The right to food is recognized as a fundamental human right in the
Universal Declaration of Human Rights, the International Covenant on
Economic Social and Cultural Rights, and the United Nations Convention
on the Rights of the Child. Notwithstanding the obligation of states to
respect, protect, and fulfill this right, the Food and Agriculture
Organization of the United Nations (FAO) reports that 1.02 billion people
are chronically undernourished worldwide-a figure that represents onesixth
of humanity. While fifteen million of the world's food insecure
people are located in the Global North, the remaining billion reside in Asia,
Africa, Latin America, the Pacific, and the Caribbean.
The food crisis of 2008 propelled the issue of food security from the
margins to the center of public debate, and focused the world's attention
on the need for sustainable and equitable food production and distribution
systems. From 2006 through 2008, skyrocketing food prices plunged an
additional 115 million people into the ranks of the malnourished and
provoked food riots across the globe. The immediate causes of the food
crisis included adverse weather, high oil prices, rising worldwide meat
consumption, growing demand for grain-based biofuels, and financial
speculation in global commodity markets. Curiously, high food prices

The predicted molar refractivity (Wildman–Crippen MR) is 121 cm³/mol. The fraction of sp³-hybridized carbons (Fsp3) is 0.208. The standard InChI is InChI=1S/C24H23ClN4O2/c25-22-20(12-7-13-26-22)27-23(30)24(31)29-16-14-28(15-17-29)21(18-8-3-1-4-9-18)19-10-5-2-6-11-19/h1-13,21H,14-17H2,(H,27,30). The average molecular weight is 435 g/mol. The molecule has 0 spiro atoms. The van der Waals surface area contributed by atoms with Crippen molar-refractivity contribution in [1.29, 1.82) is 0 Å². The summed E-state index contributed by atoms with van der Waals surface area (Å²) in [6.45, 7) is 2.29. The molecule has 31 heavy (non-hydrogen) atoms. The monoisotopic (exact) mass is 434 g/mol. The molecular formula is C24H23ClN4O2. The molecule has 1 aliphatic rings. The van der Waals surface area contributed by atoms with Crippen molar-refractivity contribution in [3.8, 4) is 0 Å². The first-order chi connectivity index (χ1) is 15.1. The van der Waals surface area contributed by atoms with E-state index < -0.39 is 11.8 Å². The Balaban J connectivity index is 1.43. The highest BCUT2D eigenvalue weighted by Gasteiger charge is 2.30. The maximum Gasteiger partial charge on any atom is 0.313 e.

coincided with bumper cereal harvests in major food-producing nations
and with hefty profits by the transnational corporations that dominate
global food and agro-chemical markets. The FAO's 2009 report on global
commodity markets pointed out that the food crisis was provoked
primarily by escalating demand (notably demand for grain-based biofuels)
rather than shrinking supply. Indeed, the world's food supply has kept
pace with population growth for several decades. There is currently
sufficient food to meet global nutritional needs, but many households are
simply too poor to purchase the food that is available.
Gonzalez, Carmen G.
"The Global Food Crisis: Law, Policy, and the Elusive Quest for Justice,"
Yale Human Rights and Development Journal:
2, Article 4.
Available at: http://digitalcommons.law.yale.edu/yhrdlj/vol13/iss2/4